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What is the expectations of going to Law school

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Mariana’s Answer

Hello Joseph,

1. There are many logistics to deal with: You may be envisioning law student life as consisting of lectures, briefs and hours of studying at your favorite coffee shop. While these things are all part very much part of the picture, there are quite a few practical issues to get through first.


2. Your schedule is out of your hands: Because the majority of law schools organize first-year students into 'sections'. The section you are in determines the course you will take and when you will take them or if you´re in a school in which you could make your own schedule there´re going to be sometimes that you´ll need to risk.

3. The reading is intense: If you have done your research and talked to law school students or alumni, you have probably already been informed of the massive quantities of reading you will be assigned in your first year of law school. This is no exaggeration.

4. Your social life will change: Law student life is inherently competitive. While this can make forming close friendships difficult, it can also create a unique environment of camaraderie. Developing bonds with classmates in your section as well as via study groups can help you come out ahead.

Good luck!

Mariana
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Imre’s Answer

There are many expectations associated with law school. Most importantly, you are expected to do the best you can to absorb and synthesize a large amount of material. Although there are many ways of doing this, with some obvious best practices, it usually comes down to time management and the willingness do the work. The work itself generally entails reading and analyzing between 20 and 80+ pages of caselaw for each class, with 8-12 classes a week.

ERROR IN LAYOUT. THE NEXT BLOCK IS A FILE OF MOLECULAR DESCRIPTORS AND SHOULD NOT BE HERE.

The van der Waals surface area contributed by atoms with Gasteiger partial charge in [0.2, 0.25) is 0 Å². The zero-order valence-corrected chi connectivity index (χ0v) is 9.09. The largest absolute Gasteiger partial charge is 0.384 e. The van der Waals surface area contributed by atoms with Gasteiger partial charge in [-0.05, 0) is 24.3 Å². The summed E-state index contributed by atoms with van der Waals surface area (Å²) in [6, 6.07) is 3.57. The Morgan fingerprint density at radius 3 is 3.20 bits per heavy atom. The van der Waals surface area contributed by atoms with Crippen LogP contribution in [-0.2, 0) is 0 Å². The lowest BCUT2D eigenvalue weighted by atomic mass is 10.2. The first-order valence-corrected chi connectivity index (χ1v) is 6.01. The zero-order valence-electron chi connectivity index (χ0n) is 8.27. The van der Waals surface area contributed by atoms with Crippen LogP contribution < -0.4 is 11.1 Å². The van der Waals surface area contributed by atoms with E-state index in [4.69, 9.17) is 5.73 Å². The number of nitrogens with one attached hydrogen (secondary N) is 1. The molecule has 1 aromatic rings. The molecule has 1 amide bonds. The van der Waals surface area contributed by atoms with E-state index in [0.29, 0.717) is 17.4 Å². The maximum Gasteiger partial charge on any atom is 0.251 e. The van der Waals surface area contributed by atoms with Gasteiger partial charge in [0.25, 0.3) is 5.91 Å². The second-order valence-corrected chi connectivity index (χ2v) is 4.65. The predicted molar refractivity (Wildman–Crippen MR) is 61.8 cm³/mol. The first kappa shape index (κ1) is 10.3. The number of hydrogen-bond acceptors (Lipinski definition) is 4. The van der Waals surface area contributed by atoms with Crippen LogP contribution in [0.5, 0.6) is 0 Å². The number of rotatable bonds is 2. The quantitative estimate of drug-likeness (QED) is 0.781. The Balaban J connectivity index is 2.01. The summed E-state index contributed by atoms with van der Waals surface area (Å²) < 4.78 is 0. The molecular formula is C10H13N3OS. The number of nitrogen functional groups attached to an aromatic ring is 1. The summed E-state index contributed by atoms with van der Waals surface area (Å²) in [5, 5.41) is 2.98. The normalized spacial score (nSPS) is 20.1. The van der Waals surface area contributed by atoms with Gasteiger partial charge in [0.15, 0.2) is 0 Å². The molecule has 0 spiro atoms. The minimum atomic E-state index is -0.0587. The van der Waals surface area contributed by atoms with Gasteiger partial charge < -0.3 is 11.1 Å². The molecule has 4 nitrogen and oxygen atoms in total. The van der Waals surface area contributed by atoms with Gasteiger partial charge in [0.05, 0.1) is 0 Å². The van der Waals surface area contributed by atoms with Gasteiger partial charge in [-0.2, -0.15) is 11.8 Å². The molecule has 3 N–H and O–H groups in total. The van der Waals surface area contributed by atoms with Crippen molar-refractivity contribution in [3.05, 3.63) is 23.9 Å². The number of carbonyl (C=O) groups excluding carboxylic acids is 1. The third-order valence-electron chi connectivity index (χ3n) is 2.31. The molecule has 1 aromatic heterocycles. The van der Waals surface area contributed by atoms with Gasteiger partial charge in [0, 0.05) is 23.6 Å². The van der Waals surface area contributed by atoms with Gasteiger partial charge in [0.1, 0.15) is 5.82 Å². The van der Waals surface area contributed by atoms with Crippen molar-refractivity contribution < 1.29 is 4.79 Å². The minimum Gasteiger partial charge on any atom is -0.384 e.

Expectations also change as you progress in law school. As a 1L you have the luxury of focusing on your studies. Extracurricular activities like journals, moot court and clubs usually predominate your 2L schedule, but you’re still expected to keep your grades up. 3L year is either focused on getting a post-graduation job or represents the last chance of freedom, depending on your circumstance at that point.


The most important expectation associated with law school is the expectation you have for yourself. Being a law student is not the same as being a lawyer. Not many lawyers I know regret going to law school, but some resent being “stuck” in a job they don’t enjoy. This largely depends on the amount of loans you end up with, but school prestige and class rank also play a part. This is why it is very important that you have a good understanding of what lawyers actually do before deciding to go to law school.


Finally, being an attorney can be one of the most rewarding careers you can possibly have.  Lawyers play a crucial role in the most important moments of people’s lives (criminal law, family law, etc.) and can have a huge impact on society (civil rights, class actions, etc.). If you’re interested in law school, talk to lawyers; get a job at a firm or law office; check out some trials or arguments at your state or federal courthouse. If you have the right expectation and correct information the rest will fall in place.  

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Ashton’s Answer

It is important to come into law school ready to work. There's a saying that in the first year, they scare you to death, in the second year, they work you to death, and in the third year, they bore you to death. It is certainly intimidating at first, but you have to remember that it is for everyone else as well. Don't get caught up too much in what other people are doing, but focus on yourself and doing the best you possibly can, but don't let the networking part slide--that is very important as you will learn after graduation! And it makes the experience more enjoyable.
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